Manufactured Consent

Manufactured Consent

Agree or disagree that media and governments are using manufacturing consent

The term “manufacturing consent” refers to the creation of propaganda by the government or the ruling forces, which is broadcasted through the media to influence the masses’ opinions. Use of propaganda is common in totalitarian states. Nevertheless, democratic states may still use propaganda to change the perceptions and opinions of the masses. As Chomsky asserts, totalitarian states often result to “creation of necessary illusions that influence people to apathy.” The media and governments in the U.S. occasionally use manufactured consent. The media strictly controls content disseminated to the masses – what Chomsky refers to as “genius of structural constraints.” Owing to time limitations and the need for concession, the media strictly controls the ability of people to influence the masses. For instance during political talk shows, the guest are force to “repeat conventional thoughts” owing to time limitations.

Can a society be ‘democratic in which consent is being manufactured?

A society in which consent manufacturing occurs cannot be democratic. However, there could be a tendency by the masses to perceive the ruling class as promoting the democratic values, while in reality this is only the “creation of necessary illusions” as Chomsky contends. Chomsky further asserts that the common person harbors a “naïve faith” that is created by the government and media and passed down as illusions. In the U.S. for instance, there exists what the masses believe to be democracy. On the other hand, the government uses an elaborate system for shaping the people’s opinions, which is quite similar to totalitarian regimes that aim at influencing people’s opinions.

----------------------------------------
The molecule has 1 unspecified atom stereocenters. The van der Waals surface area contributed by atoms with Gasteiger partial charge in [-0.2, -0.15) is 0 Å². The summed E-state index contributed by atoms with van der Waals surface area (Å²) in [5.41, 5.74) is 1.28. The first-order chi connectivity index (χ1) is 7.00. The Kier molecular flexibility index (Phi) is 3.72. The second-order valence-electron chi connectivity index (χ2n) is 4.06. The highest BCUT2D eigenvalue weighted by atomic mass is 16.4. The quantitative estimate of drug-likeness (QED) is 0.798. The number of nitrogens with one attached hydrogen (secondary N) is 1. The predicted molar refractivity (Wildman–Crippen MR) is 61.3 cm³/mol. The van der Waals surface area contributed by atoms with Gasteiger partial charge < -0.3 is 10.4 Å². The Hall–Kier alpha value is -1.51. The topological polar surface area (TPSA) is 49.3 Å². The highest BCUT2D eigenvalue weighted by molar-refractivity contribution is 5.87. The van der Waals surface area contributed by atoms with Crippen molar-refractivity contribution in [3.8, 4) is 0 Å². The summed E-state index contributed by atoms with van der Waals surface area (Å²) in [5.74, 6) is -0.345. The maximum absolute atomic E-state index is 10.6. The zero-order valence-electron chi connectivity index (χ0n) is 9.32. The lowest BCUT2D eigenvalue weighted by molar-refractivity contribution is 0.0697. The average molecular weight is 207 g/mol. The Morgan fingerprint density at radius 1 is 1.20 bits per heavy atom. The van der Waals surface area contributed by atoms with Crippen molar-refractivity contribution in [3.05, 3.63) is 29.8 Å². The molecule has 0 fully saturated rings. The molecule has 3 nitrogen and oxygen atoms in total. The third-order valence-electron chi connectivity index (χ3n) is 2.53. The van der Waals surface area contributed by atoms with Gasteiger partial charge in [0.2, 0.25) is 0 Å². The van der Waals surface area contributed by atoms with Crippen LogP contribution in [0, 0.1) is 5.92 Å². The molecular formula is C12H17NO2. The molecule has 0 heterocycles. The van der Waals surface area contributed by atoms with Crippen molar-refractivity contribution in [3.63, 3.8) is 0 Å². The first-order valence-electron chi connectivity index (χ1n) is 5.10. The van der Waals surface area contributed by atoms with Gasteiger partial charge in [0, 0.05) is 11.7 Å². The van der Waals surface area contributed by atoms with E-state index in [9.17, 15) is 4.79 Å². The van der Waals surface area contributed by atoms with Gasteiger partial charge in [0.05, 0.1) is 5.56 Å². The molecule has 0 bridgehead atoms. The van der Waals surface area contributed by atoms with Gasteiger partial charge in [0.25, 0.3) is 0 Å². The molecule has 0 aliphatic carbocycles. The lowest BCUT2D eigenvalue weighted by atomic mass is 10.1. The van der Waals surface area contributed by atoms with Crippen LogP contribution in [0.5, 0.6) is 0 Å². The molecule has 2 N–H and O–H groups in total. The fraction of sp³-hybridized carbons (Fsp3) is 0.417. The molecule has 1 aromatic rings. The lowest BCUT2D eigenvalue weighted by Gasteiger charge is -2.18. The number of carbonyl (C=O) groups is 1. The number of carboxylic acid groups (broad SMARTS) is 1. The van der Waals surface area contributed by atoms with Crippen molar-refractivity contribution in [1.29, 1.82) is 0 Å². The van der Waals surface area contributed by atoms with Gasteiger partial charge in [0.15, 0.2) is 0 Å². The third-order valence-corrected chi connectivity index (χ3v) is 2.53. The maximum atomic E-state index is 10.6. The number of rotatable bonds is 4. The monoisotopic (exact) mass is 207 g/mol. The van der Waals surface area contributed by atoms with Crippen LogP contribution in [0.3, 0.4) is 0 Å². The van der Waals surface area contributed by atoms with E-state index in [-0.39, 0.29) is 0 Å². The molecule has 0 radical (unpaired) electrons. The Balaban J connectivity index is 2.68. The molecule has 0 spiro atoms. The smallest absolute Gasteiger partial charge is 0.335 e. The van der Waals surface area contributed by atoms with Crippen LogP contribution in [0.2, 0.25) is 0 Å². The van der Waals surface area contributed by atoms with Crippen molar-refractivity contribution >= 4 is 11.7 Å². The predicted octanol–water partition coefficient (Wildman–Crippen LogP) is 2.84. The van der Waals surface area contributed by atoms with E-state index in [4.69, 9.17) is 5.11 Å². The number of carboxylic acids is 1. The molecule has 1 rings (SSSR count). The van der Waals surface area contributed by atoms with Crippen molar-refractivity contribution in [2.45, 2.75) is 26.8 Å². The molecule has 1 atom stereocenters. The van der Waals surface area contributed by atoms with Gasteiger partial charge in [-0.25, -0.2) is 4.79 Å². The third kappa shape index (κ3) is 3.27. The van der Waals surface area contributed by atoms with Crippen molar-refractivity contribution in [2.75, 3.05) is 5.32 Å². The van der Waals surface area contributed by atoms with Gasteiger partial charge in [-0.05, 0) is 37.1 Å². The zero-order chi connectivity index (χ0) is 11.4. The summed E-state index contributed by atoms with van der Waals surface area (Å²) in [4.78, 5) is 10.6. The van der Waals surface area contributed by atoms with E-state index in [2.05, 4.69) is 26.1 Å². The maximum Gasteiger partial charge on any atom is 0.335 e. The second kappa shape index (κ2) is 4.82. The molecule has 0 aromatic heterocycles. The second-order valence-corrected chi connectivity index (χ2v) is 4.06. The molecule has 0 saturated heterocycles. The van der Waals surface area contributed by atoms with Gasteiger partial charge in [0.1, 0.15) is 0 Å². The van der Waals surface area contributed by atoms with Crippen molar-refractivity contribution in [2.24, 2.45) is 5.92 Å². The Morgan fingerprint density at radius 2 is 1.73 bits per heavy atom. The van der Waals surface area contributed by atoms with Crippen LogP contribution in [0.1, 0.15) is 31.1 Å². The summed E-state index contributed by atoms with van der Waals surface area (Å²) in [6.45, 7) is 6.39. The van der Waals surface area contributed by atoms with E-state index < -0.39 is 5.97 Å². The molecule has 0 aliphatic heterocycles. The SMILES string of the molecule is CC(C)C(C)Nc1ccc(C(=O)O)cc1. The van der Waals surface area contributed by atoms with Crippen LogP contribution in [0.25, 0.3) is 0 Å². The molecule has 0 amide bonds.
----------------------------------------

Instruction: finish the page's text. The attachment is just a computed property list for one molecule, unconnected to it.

Are such “illusions” necessary as Chomsky claims?

The “illusions” are not necessary and only serve the interests of the ruling regime. The creation of illusions in the media involves what Chomsky refers to as “a propaganda model”, where propaganda messages are released to the public via the national media. The national media yields great power over other smaller media houses, and thus in shaping public opinion. The national media establishes the general framework for operations, detailing the manner in which other media operates. National media outlets include The New York Times, The Washington Post, NBC, CBS, and among others. According to Chomsky, the national media creates illusions through a number of ways, which include topic selection, emphasis, distribution of concerns, bounding of debate, information filtering, framing issues, and through other means.

Provide a clear example of a conspiracy theory